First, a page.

Amelia Courthouse :: Robin’s Ride (An Interpretation)

As far as 70s private-press albums go, Ted Lucas’ sole self-titled long player sits high atop the summit. A truly eccentric outing, the music has proven timeless, healing, and beloved, and NJ-based label Perpetual Doom honors it with It’s So Easy (When You Know What You’re Doing): A Tribute to Ted Lucas, featuring covers of the album’s nine tracks from artists such as William Tyler, Julianna Barwick, Anna St. Louis, Shannon Lay, and more.

On steady repeat, has been Amelia Courthouse’s interpretation of “Robin’s Ride,” the first and the bluesiest of the tracks on Ted Lucas’ largely instrumental side B. While Lucas’ original goes into a deep percussive zone of fingerpicking guitar, Amelia Courthouse—the “hymnambient” alter-ego of Leah Toth—widens the soundscape considerably, sending what sounds like a sample of the original way into the background, leaving it to echo out in repass as she zooms out with motorik menace. No groovy ganja workout here—this interpretation is out looking for trouble, the ride having gone down the road less traveled. | c depasquale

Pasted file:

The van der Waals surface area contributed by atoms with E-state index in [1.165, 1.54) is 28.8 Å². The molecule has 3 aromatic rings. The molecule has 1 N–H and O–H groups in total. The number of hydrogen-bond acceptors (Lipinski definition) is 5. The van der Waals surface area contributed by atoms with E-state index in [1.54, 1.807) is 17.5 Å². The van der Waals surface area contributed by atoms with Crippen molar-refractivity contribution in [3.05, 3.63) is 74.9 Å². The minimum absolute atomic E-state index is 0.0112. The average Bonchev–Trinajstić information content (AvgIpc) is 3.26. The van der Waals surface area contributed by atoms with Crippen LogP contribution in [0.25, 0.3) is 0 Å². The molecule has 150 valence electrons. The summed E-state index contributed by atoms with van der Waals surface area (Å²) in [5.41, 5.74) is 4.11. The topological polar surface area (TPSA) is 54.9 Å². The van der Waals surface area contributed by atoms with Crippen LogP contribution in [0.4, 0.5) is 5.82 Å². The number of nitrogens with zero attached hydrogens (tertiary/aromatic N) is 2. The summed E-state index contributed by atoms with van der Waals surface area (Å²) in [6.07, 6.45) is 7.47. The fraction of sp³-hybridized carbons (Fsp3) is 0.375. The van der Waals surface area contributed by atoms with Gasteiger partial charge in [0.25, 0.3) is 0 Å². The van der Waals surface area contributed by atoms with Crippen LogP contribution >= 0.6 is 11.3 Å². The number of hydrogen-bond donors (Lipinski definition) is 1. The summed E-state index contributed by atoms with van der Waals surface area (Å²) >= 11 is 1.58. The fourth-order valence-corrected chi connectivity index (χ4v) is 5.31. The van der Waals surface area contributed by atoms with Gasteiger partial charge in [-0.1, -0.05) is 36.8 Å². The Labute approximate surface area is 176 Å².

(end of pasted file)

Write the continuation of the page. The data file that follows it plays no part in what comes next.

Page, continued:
Excursions in sound. Dig this flavor of culture reportage? If so, support us through Patreon. Help us continue to produce mixtapes, podcasts, radio shows, a/v joints, interviews, features, and much more